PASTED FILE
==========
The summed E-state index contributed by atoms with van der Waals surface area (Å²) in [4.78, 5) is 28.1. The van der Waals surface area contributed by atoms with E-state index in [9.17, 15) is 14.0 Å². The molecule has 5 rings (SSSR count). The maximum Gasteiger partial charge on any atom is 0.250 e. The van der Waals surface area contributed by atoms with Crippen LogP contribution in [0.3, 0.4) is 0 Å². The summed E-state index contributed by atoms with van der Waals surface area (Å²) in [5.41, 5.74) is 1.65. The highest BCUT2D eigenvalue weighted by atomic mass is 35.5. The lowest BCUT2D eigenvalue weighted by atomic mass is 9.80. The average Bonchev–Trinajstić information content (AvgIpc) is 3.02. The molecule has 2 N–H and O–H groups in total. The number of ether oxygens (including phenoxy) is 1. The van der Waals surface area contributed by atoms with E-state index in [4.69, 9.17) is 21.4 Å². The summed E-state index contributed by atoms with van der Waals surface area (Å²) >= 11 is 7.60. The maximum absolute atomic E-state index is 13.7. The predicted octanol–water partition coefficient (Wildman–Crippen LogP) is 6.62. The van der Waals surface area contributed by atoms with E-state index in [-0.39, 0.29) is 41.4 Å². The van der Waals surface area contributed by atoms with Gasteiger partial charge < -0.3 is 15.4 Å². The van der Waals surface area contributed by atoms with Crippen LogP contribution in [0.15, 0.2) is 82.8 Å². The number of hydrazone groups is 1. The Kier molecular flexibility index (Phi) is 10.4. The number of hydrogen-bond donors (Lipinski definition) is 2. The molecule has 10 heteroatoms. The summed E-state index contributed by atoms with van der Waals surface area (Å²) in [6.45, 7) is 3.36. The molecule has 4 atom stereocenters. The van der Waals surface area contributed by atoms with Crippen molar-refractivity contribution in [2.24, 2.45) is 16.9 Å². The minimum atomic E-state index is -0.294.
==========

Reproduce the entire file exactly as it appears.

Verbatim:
The summed E-state index contributed by atoms with van der Waals surface area (Å²) in [4.78, 5) is 28.1. The van der Waals surface area contributed by atoms with E-state index in [9.17, 15) is 14.0 Å². The molecule has 5 rings (SSSR count). The maximum Gasteiger partial charge on any atom is 0.250 e. The van der Waals surface area contributed by atoms with Crippen LogP contribution in [0.3, 0.4) is 0 Å². The summed E-state index contributed by atoms with van der Waals surface area (Å²) in [5.41, 5.74) is 1.65. The highest BCUT2D eigenvalue weighted by atomic mass is 35.5. The lowest BCUT2D eigenvalue weighted by atomic mass is 9.80. The average Bonchev–Trinajstić information content (AvgIpc) is 3.02. The molecule has 2 N–H and O–H groups in total. The number of ether oxygens (including phenoxy) is 1. The van der Waals surface area contributed by atoms with E-state index in [4.69, 9.17) is 21.4 Å². The summed E-state index contributed by atoms with van der Waals surface area (Å²) >= 11 is 7.60. The maximum absolute atomic E-state index is 13.7. The predicted octanol–water partition coefficient (Wildman–Crippen LogP) is 6.62. The van der Waals surface area contributed by atoms with E-state index in [-0.39, 0.29) is 41.4 Å². The van der Waals surface area contributed by atoms with Gasteiger partial charge < -0.3 is 15.4 Å². The van der Waals surface area contributed by atoms with Crippen LogP contribution in [0.15, 0.2) is 82.8 Å². The number of hydrazone groups is 1. The Kier molecular flexibility index (Phi) is 10.4. The number of hydrogen-bond donors (Lipinski definition) is 2. The molecule has 10 heteroatoms. The summed E-state index contributed by atoms with van der Waals surface area (Å²) in [6.45, 7) is 3.36. The molecule has 4 atom stereocenters. The van der Waals surface area contributed by atoms with Crippen molar-refractivity contribution in [2.24, 2.45) is 16.9 Å². The minimum atomic E-state index is -0.294.